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If you are new to the Alert Program® information, welcome to our website!
“If your body is like a car engine, sometimes it runs on high, sometimes it runs on low, and sometimes it runs just right!” These simple words started the Alert Program® three decades ago.
Now, countless parents, teachers, and therapists world-wide have implemented the Alert Program® with those who are typically developing, not so typically developing, verbal and non-verbal, in almost every setting you can imagine.
The engine analogy often is useful when working with young children, but “one metaphor does not fit all!” The Alert Program®, with its user-friendly approach, helps anyone articulate their inner experience of self-regulation (how alert they feel). Self-regulation awareness turns into action with the program’s simple strategies as outlined in the Take Five! book. The program emphasizes how to change alert levels throughout the day, making it easy to get out of bed, work, play, learn, relax, socialize, and go to bed.
The Alert Program® has been well-received in over 40 countries, for young children, older children, it has even been adapted for adult clients, and seniors in the aging process because we have taken complex theory and simplified it to make it accessible to everyone. Part of what makes the Alert Program® so successful is helping all team members to first learn what they do for self-regulation so they can better support the child or adult client.
…Pause and consider how alert you feel in this moment.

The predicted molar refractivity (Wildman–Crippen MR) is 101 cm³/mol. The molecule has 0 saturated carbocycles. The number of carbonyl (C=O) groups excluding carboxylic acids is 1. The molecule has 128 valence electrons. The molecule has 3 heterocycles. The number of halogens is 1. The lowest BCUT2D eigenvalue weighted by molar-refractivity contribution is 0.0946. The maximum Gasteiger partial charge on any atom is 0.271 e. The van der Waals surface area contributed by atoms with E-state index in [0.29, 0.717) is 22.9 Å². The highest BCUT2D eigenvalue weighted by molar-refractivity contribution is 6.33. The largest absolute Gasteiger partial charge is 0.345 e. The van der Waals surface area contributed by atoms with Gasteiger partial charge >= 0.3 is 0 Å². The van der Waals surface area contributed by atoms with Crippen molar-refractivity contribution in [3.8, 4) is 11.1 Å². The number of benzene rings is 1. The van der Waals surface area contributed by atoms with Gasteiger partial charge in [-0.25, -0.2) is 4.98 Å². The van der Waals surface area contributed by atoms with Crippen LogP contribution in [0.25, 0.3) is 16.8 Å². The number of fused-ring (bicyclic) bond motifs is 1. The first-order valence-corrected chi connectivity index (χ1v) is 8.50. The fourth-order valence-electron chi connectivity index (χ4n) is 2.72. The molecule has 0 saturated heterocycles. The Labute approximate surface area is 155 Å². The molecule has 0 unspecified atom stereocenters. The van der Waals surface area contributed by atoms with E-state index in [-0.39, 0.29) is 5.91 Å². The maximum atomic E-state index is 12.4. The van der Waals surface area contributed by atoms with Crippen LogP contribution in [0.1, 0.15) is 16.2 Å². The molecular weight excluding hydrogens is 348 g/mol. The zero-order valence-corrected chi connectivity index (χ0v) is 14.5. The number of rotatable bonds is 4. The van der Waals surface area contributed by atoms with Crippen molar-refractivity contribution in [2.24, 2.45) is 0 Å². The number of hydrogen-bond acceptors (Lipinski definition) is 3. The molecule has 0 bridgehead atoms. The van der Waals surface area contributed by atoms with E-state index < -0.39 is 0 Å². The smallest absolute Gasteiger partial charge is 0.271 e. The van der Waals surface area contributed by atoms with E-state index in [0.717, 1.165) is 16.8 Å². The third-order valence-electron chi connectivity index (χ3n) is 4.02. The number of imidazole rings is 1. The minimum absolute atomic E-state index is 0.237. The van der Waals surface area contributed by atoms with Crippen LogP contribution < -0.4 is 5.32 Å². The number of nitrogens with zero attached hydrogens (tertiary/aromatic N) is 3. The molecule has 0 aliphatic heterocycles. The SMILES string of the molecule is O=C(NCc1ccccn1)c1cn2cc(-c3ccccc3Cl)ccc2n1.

Are you feeling wired and hyped up (high alert state)? Are you feeling sluggish or running out of steam (low alert state)? Are you feeling focused, zeroed in on the task, where it’s easy to learn and problem-solve (“just right” state)? Ideally, we want the ability to shift easily from one state to another throughout our day. And one state of alertness is not better or worse than another. For example, we want to be in a low state to fall asleep at night. And we want to be able to find that sweet spot of optimal alertness to complete our work more efficiently at the office. A high alert state at a football game is fun, but not an ideal alert state for reading this webpage and absorbing new information.
Are you in a high alert state?
- Your engine in high gear?
- Do you feel hyped up?
- Or stressed out?
Are you in a low alert state?
- Your engine in low gear?
- Do you feel lethargic?
- Or feel droopy?
Are you in an optimal alert state?
- Your engine running “just right?”
- Do you feel alert and attentive?
- And is it easy to focus?
What our customers are saying…
Since 1990, the Alert Program® has evolved and continues to set the gold standard with its user-friendly, low-budget approach to teaching self-regulation world-wide. People all over the globe have benefitted from this unique and well-researched program. But don’t just take it from us, here are some testimonials from people who matter.
“In my years of teaching in General and Special Education classrooms, the Alert Program® training was by far the most user-friendly and helpful. Its common sense approach easily fits into my lesson plans with great materials that my students love. This program SAVES me time so I can focus on teaching, not just managing behaviors!”
“As a dad with a child with special needs and aging parents, I wanted to learn about the Alert Program®. So pleased I took the online course because I now have practical ways to support my son and my parents. Learning more about self-regulation really has changed my family’s daily life. We are much happier and understand more now.”